To these ends, Human Rights Watch proposes a transitional mechanism for CAFTA modeled after the U.S.-Cambodia textile agreement, touted by U.S. Trade Representative Robert Zoellick as “an excellent example of the way trade agreements lead to economic growth and promote a great respect for workers’ rights.”490 The U.S.-Cambodia textile agreement allows the United States to raise limits on its Cambodia textile imports if working conditions in that sector “substantially comply” with local labor laws and international standards.491 A similar approach to U.S. market access under CAFTA should be adopted.492
It is likely that goods traded under CAFTA will fall into various tariff phase-out baskets, ranging from immediate tariff elimination for goods in the first basket to fifteen-year or indefinite phase out for those in the last. These scheduled reductions should not be automatic. Instead, the United States should grant the tariff reductions only if it determines, in annual reviews, that Central American countries have met established benchmarks for effectively enforcing labor laws in the traded sectors. The reviews should be conducted and the reductions granted, country by country and sector by sector.493 For example, if Central American textiles were scheduled to enter the United States duty free after five years—phasing in the benefit by granting a 20 percent annual reduction—and an annual labor law enforcement review revealed a failure to enforce effectively labor legislation in that sector, the tariff reduction for that year would be totally or partially denied. The degree to which the reduction would be denied could depend on the pervasiveness and duration of and reasons for the failure to enforce the law, as well as the enforcement level that could reasonably be expected given a party’s resource limitations.494
This approach to labor law enforcement creates a positive incentive to encourage respect for workers’ human rights. It grants tariff reductions commensurate to the speed with which countries improve labor conditions. It likely would turn the “race to the bottom” on its head as Central American countries strove for improved labor practices in exchange for faster and greater access to U.S. markets. And it would avoid the oft-criticized broad-brush approach of sanctioning a country for the ills of one sector, since problem sectors would be denied tariff reductions, while better-performing sectors would enjoy them.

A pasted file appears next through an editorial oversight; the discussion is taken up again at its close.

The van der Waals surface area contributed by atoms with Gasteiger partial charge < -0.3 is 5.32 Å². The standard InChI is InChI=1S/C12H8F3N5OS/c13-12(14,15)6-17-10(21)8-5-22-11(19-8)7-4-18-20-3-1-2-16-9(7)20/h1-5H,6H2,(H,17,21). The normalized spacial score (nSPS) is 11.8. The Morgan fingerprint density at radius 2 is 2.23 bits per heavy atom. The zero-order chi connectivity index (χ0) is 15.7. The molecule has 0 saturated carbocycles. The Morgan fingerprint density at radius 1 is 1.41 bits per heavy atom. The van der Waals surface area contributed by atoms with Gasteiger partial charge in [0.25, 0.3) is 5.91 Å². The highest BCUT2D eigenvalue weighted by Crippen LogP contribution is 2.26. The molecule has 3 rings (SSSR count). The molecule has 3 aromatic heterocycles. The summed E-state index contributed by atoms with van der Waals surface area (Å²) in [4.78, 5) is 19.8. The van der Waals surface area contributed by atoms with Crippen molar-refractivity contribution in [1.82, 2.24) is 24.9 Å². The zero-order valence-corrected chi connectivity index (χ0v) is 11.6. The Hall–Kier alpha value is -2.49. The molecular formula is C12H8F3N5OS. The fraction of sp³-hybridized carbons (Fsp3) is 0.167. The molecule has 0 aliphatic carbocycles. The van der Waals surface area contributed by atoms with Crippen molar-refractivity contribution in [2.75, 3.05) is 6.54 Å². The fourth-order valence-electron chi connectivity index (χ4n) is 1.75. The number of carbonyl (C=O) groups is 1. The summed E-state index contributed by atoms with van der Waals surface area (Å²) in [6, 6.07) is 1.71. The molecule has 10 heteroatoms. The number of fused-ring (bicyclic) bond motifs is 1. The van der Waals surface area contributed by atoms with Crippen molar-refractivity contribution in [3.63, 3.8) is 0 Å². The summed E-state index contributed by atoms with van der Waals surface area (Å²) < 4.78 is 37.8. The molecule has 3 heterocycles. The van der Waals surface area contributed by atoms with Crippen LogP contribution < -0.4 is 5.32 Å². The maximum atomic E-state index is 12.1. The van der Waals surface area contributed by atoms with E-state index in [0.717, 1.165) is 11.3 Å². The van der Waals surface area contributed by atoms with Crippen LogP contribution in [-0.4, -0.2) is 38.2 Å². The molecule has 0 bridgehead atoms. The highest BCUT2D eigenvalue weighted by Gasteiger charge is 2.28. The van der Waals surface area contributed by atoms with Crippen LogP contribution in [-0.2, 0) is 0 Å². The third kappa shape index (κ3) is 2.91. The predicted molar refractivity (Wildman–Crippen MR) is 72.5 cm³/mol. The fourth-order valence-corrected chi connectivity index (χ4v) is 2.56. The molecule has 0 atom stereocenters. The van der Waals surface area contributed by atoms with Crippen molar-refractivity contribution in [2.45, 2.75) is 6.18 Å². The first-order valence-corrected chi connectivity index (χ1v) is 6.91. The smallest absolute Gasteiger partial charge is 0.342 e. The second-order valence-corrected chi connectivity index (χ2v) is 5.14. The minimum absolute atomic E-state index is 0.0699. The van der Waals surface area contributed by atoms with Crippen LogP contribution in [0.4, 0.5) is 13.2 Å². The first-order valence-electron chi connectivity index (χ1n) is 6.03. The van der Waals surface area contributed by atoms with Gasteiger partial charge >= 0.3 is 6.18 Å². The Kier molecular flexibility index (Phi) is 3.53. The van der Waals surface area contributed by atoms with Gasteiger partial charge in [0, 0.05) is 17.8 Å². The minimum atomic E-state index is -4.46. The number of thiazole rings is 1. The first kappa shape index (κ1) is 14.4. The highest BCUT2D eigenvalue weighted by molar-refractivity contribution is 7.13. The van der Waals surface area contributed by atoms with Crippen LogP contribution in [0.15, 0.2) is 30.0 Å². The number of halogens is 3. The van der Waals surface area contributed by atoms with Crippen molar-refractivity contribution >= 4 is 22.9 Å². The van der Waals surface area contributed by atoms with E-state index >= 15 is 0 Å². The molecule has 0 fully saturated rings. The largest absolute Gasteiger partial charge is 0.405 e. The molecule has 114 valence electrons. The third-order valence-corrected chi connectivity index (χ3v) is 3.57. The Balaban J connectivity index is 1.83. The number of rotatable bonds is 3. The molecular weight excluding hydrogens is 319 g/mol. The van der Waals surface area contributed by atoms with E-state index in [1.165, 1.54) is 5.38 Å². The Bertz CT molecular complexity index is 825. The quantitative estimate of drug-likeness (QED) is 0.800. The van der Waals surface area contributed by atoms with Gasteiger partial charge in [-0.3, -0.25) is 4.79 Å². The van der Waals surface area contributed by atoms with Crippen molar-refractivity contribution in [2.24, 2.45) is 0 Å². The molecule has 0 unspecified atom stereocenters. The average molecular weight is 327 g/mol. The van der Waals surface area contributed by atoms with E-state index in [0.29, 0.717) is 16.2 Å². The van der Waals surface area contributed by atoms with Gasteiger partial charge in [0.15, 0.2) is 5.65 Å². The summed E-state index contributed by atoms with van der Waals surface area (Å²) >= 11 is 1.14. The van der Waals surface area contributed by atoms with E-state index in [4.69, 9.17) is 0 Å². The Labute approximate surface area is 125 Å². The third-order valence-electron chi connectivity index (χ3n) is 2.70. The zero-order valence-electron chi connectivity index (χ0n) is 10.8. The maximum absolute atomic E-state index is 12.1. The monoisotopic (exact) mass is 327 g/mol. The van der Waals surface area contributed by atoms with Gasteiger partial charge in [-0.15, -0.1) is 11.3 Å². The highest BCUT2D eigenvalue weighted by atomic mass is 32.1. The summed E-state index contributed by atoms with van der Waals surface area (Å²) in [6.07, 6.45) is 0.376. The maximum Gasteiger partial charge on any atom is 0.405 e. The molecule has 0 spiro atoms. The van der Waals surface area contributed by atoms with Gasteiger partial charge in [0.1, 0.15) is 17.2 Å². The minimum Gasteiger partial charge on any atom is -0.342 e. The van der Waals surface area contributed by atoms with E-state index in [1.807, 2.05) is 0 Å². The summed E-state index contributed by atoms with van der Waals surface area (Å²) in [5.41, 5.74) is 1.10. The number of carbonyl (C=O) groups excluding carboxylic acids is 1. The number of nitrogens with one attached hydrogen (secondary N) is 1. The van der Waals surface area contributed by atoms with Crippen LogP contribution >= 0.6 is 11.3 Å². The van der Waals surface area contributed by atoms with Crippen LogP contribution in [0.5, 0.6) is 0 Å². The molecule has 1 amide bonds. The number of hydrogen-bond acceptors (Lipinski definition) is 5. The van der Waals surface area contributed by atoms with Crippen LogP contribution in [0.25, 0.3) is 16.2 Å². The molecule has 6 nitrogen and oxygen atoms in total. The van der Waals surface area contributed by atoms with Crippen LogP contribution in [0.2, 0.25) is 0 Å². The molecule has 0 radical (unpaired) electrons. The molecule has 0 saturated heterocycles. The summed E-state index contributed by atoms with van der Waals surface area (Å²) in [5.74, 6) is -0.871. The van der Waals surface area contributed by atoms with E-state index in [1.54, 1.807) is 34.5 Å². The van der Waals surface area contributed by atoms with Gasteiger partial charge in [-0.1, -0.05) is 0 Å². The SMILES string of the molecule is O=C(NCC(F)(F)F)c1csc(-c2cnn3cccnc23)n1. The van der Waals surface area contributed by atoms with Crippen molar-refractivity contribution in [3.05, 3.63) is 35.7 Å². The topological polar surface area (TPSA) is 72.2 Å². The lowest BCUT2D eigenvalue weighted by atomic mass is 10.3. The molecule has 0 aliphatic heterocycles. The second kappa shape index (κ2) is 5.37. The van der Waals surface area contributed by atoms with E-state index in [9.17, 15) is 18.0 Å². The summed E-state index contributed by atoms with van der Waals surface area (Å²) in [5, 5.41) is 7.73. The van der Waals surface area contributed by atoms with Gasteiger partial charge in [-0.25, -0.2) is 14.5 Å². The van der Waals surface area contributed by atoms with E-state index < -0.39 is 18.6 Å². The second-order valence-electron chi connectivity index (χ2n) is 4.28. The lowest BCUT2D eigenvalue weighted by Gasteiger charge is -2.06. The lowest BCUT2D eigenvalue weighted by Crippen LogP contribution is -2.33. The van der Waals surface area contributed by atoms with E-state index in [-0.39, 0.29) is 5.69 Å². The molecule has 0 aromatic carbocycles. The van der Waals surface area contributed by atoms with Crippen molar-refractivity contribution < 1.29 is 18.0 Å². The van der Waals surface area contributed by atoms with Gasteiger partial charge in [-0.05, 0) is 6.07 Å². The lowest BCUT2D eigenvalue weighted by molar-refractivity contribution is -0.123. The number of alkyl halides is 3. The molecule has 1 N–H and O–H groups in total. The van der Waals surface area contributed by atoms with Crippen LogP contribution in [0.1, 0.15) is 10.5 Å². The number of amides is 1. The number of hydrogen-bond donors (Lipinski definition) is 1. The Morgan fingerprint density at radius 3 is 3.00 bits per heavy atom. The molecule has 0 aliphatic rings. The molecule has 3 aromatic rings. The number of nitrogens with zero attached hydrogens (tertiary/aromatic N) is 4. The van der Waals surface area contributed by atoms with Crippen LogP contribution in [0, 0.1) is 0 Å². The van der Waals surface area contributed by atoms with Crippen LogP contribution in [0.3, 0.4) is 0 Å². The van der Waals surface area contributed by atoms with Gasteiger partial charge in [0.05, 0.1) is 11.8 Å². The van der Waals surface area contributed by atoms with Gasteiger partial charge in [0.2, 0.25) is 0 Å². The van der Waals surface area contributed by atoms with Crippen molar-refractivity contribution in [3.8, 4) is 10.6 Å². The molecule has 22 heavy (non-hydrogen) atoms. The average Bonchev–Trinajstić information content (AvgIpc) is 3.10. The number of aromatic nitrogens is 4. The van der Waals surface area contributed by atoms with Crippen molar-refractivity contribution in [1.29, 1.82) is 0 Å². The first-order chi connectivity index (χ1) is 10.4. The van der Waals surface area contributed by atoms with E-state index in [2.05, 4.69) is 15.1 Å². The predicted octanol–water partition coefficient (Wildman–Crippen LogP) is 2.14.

Absent reforms along the lines recommended above, El Salvador and other Central American countries will have no incentive under CAFTA to strengthen their deficient labor laws and little incentive to improve practices. They could end up enjoying ever-greater tariff benefits, while the abuse of Central American workers’ human rights persists. Instead, CAFTA should include strong, enforceable labor rights protections to create a free trade area in which the rights of workers producing goods for export are upheld.
435 See, e.g., WTO, Trade Policy Review El Salvador, p. 4.
436 El Salvador Central Reserve Bank, Exportaciones e importaciones anuales, por producto, origen y destino [Annual exports and imports, by product, origin, and destination], n.d., http://www.bcr.gob.sv/estadisticas/se_balanzacom.html (retrieved August 7, 2003); MSI Legal and Accounting Network, Doing Business In . . . El Salvador, August 6, 2003, http://www.msi-network.com/content/doing_business_in_elsalvador_page1a.asp (retrieved August 6, 2003).
437 WTO, Trade Policy Review El Salvador, p. 8.
438 American Park Free Trade Zone, Free Zones in El Salvador, n.d., http://www.americanpark.com.sv/Presentacion/development1.htm (retrieved August 6, 2003); PROESA, Investment Climate: Investment Opportunities: Free Zones, n.d., http://www.proesa.com.sv/freezones_inv.asp (retrieved August 5, 2003). There are allegedly sixteen large free trade zones in El Salvador and over two hundred individual factories with free zone status. Latin America Media Management, L.L.C., LatinTrade.com, 2002, http://www.latintrade.com/newsite/content/cprofiles/data-ext.cfm?d=2404&c=12 (retrieved August 5, 2003); Tamara Underwood, “Ask the TIC [Trade Information Center]: Basic Exporting to Central America,” Export America, October 2001, pp. 14-15.
439 El Salvador Central Reserve Bank, Exportaciones e importaciones anuales, por producto, origen y destino; MSI Legal and Accounting Network, Doing Business In . . . El Salvador; Latin America Media Management, L.L.C., LatinTrade.com; American Park Free Trade Zone, Free Zones in El Salvador, n.d., http://www.americanpark.com.sv/Presentacion/actual2.htm (retrieved August 6, 2003).
440 MSI Legal and Accounting Network, Doing Business In . . . El Salvador; U.S. Chamber of Commerce, U.S.-Central America Free Trade Agreement, Fact Sheet No.1 : CAFTA Will Capitalize on an Already Booming Trade Relationship, 2003, http://www.uschamber.com/government/issues/international/cafta1.htm (retrieved June 6, 2003); U.S. Central Intelligence Agency, The World Factbook 2002, n.d., http://www.cia.gov/cia/publications/factbook/geos/es.html (retrieved June 24, 2003).
441 American Park Free Trade Zone, Free Zones in El Salvador, n.d., http://www.americanpark.com.sv/Presentacion/actual1.htm (retrieved August 6, 2003).
442 ILO, Project Document: RELACENTRO, n.d., http://www.oit.or.cr/relacentro/proeycto2.html (retrieved January 5, 2003). For example, funds from the Program Supporting Central American Participation in the Free Trade Area of the Americas (PROALCA), discussed below, have reportedly paid to install computer information systems in Central American labor ministries and train over 2,000 labor ministry officials in “labor inspections, the labor market, workers’ rights, occupational safety and health matters, alternative dispute resolution, and the labor standards requirements of free trade agreements.” They have also led to the development of an occupational health and safety center in El Salvador. U.S. Agency for International Development (USAID), Central American Regional: Activity Data Sheet, n.d., http://www.usaid.gov/pubs/cbj2002/lac/cap/596-001.htm (retrieved January 6, 2003).